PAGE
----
Mercury has been retrograde in my eleventh house, which is my excuse for not having blogged recently. Since last I wrote, I have been liberated from an abusive relationship of thirty-three years. Thanks to this post at Obsolete, I finally hit rock bottom and woke up from my state of denial. In the early days of the relationship, in the early Seventies, it had lured me in with Jill Tweedie and James Cameron,and I had became hooked. Lacking a strong sense of self, I gladly took on the identity of a Guardian reader. But it has changed and so have I, and I should have left it long ago.
The Zoë Williams story was the final straw. When I first read the Obsolete piece, I assumed he'd copied most of it from Private Eye, but I've since learned that the Eye only had a tiny paragraph on it, so hats off to Septicisle for digging up the, er, dirt and presenting it so clearly. I felt sullied, having read it. I half-expected Williams to resign or be sacked - if it had been the NYT, she would, for bringing the paper, its readers and her profession into disrepute - but then I remembered that this was the newspaper that had launched Operation Clark County, which had helped swing the '04 election to Cheney and Bush. Its perpetrators, Alan Rusbridger and Ian Katz, not only did not resign, nor were sacked by the Scott Trust, but the latter got a promotion and the former got paid half a million quid last year, via a 14.7% salary increase and £175000 bonus, for turning the Guardian into a comic. They are Zoë Williams' superiors,and given that she wouldn't going, I felt I had to.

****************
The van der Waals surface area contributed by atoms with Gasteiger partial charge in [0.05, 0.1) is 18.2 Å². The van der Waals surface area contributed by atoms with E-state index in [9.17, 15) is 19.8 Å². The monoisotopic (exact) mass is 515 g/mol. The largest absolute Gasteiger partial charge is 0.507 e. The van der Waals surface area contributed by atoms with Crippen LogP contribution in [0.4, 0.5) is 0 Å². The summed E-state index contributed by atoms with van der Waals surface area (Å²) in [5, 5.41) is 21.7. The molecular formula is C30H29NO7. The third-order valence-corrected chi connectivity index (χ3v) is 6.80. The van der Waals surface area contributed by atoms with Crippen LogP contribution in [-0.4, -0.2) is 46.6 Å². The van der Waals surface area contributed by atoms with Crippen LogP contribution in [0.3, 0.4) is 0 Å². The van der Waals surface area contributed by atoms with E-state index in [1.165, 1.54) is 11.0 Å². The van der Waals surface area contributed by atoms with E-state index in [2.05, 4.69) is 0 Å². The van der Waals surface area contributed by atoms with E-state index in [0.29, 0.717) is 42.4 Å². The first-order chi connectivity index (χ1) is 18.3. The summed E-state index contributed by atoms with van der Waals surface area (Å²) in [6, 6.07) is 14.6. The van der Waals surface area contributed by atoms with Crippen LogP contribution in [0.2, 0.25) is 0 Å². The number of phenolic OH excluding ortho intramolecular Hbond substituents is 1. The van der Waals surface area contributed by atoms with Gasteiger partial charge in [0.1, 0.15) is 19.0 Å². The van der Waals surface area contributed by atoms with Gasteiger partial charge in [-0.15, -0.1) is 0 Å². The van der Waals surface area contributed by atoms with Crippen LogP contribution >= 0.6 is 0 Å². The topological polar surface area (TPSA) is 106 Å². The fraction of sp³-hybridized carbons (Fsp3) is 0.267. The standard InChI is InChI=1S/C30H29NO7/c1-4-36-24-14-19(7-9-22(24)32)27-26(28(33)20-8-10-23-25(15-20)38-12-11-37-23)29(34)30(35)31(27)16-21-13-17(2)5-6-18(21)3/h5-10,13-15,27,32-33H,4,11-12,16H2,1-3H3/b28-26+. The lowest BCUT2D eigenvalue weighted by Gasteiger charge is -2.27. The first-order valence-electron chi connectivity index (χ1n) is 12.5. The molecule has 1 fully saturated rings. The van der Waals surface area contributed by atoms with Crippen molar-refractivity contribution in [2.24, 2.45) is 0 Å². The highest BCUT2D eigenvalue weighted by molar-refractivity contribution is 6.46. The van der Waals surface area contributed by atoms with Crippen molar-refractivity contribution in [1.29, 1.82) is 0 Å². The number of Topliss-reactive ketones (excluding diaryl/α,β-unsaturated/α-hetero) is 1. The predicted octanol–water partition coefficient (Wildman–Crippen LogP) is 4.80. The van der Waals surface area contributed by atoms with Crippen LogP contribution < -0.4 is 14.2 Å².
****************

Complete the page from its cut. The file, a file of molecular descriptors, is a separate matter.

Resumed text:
The only things I really looked forward to in the Guardian were Doonesbury, which the aforementioned then-G2 editor Ian Katz tried to drop at the relaunch on the grounds that Guardian readers weren't clever enough to understand it, and which I can still read at Slate, and the Corrections' column, although it never corrected nearly as much as it should have. I won't miss the daily, centrefold photograph, which symbolized for me the triumph of the image over the word ('In the beginning was the image, sayeth the Guardian'), turning the readers into voyeurs; the 'people' column, which was about celebrities' lives; the gambling-advice pages in the sports section; all of the G2 section, save for Doonesbury; Steve Bell; its relentless obsession with popular culture; et al.
So, now I'm a free man, liberated from the unbearable lightness of being a Guardian reader. Thanks to Zoë Williams and to Obsolete for helping to facilitate this act of liberation.
p.s. This was the paragraph in Private Eye, appended to a story on Peter Hitchens.
P.S. Hitchens may not be the only hack to be a victim of cyber-mischief. The entry on online encyclopedia Wikipedia for Guardian journalist Zoe Williams was recently amended, with the insertion of the phrases "highly regarded", "witty articles" and "critically acclaimed". The user who made the revisions? One "Zoewilliams". [PE 1179: 7]